We examined the population genetic structure of the Asian black bear (Ursus thibetanus) in a large continuous habitat in northern Japan. To determine how population subdivision relates to management units (MUs) proposed by the Ministry of the Environment, genetic variation in the mitochondrial DNA control region (mtDNA-CR) and seven autosomal microsatellite loci was assessed in bears captured in southern Tohoku. Geographical distribution of the subpopulations was assessed using landscape analyses to find the best-fit model based on maximum entropy (MaxEnt) prediction and cost of movement. Genetic differentiation analyses revealed unique mtDNA-CR haplotypes in the study population. Bayesian population assignment of autosomal loci inferred four genetically distinct subpopulations in the study area (pop 1–4). The main distribution areas of pop1 and pop4 were separated by a high-cost zone for bear movement as a result of land use. Another high-cost zone was identified between pop2 and pop4, while the distribution of pop4 overlapped that of pop3. These results indicate that genetically distinct subpopulations are localized to areas that correspond roughly to MUs. The presence of subpopulations within an MU suggests that each MU is not always a single demographic unit.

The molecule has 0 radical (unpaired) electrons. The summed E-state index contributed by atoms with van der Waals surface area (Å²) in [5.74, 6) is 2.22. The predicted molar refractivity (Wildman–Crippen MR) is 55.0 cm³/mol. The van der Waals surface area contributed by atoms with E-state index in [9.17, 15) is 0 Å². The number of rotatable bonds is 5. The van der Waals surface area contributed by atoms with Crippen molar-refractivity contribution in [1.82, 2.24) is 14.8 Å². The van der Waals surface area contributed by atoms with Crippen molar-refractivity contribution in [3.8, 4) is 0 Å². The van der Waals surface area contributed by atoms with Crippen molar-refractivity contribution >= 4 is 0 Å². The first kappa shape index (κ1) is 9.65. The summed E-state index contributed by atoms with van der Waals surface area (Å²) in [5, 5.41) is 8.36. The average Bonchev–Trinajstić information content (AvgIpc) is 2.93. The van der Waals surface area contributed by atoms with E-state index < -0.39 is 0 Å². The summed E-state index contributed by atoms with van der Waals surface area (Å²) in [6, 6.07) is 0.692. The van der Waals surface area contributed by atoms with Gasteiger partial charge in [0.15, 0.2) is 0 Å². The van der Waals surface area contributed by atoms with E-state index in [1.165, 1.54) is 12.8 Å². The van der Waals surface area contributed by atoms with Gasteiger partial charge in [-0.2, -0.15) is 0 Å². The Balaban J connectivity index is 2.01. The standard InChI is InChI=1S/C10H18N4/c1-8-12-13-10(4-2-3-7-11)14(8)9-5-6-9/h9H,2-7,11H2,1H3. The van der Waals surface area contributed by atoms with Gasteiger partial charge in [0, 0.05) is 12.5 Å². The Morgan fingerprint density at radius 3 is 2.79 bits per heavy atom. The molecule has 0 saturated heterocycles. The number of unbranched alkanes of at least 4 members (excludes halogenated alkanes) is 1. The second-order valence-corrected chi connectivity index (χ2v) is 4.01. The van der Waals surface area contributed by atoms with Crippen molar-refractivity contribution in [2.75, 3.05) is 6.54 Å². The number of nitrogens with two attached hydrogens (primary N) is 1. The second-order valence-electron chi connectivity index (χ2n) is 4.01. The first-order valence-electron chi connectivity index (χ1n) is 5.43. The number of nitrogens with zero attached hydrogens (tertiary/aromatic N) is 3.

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Vol. 40 • No. 4